This topic grew to be quite interesting (I'm not saying it wasn't, hehe, but I was afraid it might become another place to fight about one's supposed knowledge - fortunately I notice that everyone is being quite modest, which pleases me lots
I will not pretend that I know everything about Chinese phonology, or that I know well how to transcribe all the different sounds myself. Plus, as I never encountered them in other languages, my choice based on what I heard would be completely random. Like Luis' last post, I checked sources before writing.
From my experience, I met, and still meet on a regular basis, lots of Chinese speakers from various origins all around the country. I stayed in different places within the country as well, and I could notice by myself that many sounds in the regional variants of modern Standard Chinese are very different (keep in mind that I am not talking about the dialects, such a debate would not have its place here, but about the way the standard is spoken).
Without being able to codify them myself, these differences are pretty clear to my mind.
Base on these observations, here is what I could get from that 'lovely pro-Taiwanese' website glossika.com (;)) :
These are the regional pronunciations of the standard (or should I stay: the standardS
), and not attempts to romanise the dialects. Even if Standard Chinese is up to some point based on the Beijing dialects, let's keep in mind these are two different things.
As far as I know, these are observations collected from the way people really speak. If Standard Chinese is a political creation (in Beijing as well as in Taibei), no committee went as far as using IPA to set the "correct pronunciation of the language", but instead more or less told the people: "look at these people, they are from the North, they speak what is going to be our new lingua franca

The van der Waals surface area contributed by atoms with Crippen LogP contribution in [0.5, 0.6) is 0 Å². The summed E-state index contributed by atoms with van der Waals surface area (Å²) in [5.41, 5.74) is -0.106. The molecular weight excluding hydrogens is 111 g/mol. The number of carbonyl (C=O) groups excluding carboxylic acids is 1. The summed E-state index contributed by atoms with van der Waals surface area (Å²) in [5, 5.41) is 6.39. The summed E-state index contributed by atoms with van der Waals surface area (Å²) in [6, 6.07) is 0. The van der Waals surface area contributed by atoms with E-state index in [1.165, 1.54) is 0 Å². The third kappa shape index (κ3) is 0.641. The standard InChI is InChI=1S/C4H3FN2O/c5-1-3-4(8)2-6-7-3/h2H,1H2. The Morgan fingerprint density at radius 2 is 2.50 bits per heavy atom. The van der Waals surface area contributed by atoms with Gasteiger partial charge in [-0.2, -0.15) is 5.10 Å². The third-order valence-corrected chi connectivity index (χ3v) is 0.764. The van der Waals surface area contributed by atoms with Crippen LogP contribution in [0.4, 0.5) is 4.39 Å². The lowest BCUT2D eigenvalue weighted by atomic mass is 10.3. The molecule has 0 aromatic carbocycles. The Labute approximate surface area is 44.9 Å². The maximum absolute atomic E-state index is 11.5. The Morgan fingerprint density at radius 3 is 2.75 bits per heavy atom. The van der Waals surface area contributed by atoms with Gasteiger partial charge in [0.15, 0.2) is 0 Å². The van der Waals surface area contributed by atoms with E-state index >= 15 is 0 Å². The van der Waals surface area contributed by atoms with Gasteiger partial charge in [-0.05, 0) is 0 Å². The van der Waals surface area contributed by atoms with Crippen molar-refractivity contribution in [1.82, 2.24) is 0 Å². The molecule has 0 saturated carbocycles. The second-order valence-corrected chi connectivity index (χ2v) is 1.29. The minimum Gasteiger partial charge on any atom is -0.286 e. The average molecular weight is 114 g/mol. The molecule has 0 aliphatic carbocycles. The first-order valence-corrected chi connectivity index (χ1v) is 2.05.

, imitate their pronunciations."
I strongly believe the 'guoyu' phonology in Taibei is not the conscious result of a decision, but more the consequence of an implant of northern dialects in an area where most of its original phonemes did not exist, thus cases like "ru" being pronounced exactly like "lu".
I never went myself to Taibei, but from what I heard, this transcription fits with my idea. Based on it, I would say that the pronunciation of "zhi", "chi", "shi" in most of the southern part of China would be transcribed this way. With the notable exception of "ri", being pronounced [lɿ] in the Wu speaking area, in the Min speaking area, but [zɿ] in south-western China (that would be roughly, Sichuan, Hubei, Guizhou, Yunnan, and Hunan to some extent). Note that some areas in the south (without giving details) confuse pinyin "n" and "l", and others "l" and "r".
(Of course, you will meet in all areas of China people who speak the "northern variant", these regional differences are narrowing now).
I am finally getting to what I wanted to say: with such regional variants, there are many interpretations on what the standard exactly, and whether a given person pronounces it according to the standard may vary from one judge to another. The preferred version is indeed the one of the Beijing dialect, but this is not as widespread as it might seem.
Since you all seem to have Wenlin (I wonder how
), let's take examples: the male reader reads the sounds in a good standard fashion, but the female reader, on the opposite, even if she is trying very hard and gets a relative success, doesn't reach the male reader's degree as long as retroflex consonants are concerned.
This can lead to many reflexions. If we get [ ʅ ] after [tʂ], [tʂʰ], [ʂ] and [ʐ], is it because the sound should be [ ɿ ] but is impossible given its incompatibility with these consonant compounds? Let's think about it...